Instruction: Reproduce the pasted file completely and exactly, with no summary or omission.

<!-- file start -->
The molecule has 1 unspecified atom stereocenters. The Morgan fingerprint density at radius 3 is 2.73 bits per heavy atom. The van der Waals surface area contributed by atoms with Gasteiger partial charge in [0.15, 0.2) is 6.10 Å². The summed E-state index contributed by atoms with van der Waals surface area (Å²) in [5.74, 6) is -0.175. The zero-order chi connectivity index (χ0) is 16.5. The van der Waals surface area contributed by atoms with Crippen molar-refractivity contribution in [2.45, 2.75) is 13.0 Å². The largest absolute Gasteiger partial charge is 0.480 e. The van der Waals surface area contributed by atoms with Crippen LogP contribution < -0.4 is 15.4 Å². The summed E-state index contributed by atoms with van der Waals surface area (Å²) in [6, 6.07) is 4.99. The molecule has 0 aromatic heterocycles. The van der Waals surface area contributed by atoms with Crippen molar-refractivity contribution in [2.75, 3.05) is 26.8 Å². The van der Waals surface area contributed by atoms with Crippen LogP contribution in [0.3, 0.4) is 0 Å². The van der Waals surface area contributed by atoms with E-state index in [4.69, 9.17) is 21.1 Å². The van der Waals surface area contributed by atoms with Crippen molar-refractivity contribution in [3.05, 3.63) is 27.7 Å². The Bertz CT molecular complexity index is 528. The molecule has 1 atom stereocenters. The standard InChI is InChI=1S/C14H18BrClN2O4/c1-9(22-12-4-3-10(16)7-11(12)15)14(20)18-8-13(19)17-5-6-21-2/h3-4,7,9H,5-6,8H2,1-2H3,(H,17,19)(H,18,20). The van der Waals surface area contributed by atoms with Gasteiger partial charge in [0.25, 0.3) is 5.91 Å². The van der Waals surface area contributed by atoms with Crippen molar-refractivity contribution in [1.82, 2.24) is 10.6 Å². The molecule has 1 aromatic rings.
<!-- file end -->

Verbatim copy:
The molecule has 1 unspecified atom stereocenters. The Morgan fingerprint density at radius 3 is 2.73 bits per heavy atom. The van der Waals surface area contributed by atoms with Gasteiger partial charge in [0.15, 0.2) is 6.10 Å². The summed E-state index contributed by atoms with van der Waals surface area (Å²) in [5.74, 6) is -0.175. The zero-order chi connectivity index (χ0) is 16.5. The van der Waals surface area contributed by atoms with Crippen molar-refractivity contribution in [2.45, 2.75) is 13.0 Å². The largest absolute Gasteiger partial charge is 0.480 e. The van der Waals surface area contributed by atoms with Crippen LogP contribution < -0.4 is 15.4 Å². The summed E-state index contributed by atoms with van der Waals surface area (Å²) in [6, 6.07) is 4.99. The molecule has 0 aromatic heterocycles. The van der Waals surface area contributed by atoms with Crippen molar-refractivity contribution in [2.75, 3.05) is 26.8 Å². The van der Waals surface area contributed by atoms with Crippen LogP contribution in [0.3, 0.4) is 0 Å². The van der Waals surface area contributed by atoms with E-state index in [4.69, 9.17) is 21.1 Å². The van der Waals surface area contributed by atoms with Crippen molar-refractivity contribution in [3.05, 3.63) is 27.7 Å². The Bertz CT molecular complexity index is 528. The molecule has 1 atom stereocenters. The standard InChI is InChI=1S/C14H18BrClN2O4/c1-9(22-12-4-3-10(16)7-11(12)15)14(20)18-8-13(19)17-5-6-21-2/h3-4,7,9H,5-6,8H2,1-2H3,(H,17,19)(H,18,20). The van der Waals surface area contributed by atoms with Gasteiger partial charge in [0.25, 0.3) is 5.91 Å². The van der Waals surface area contributed by atoms with Crippen molar-refractivity contribution in [1.82, 2.24) is 10.6 Å². The molecule has 1 aromatic rings.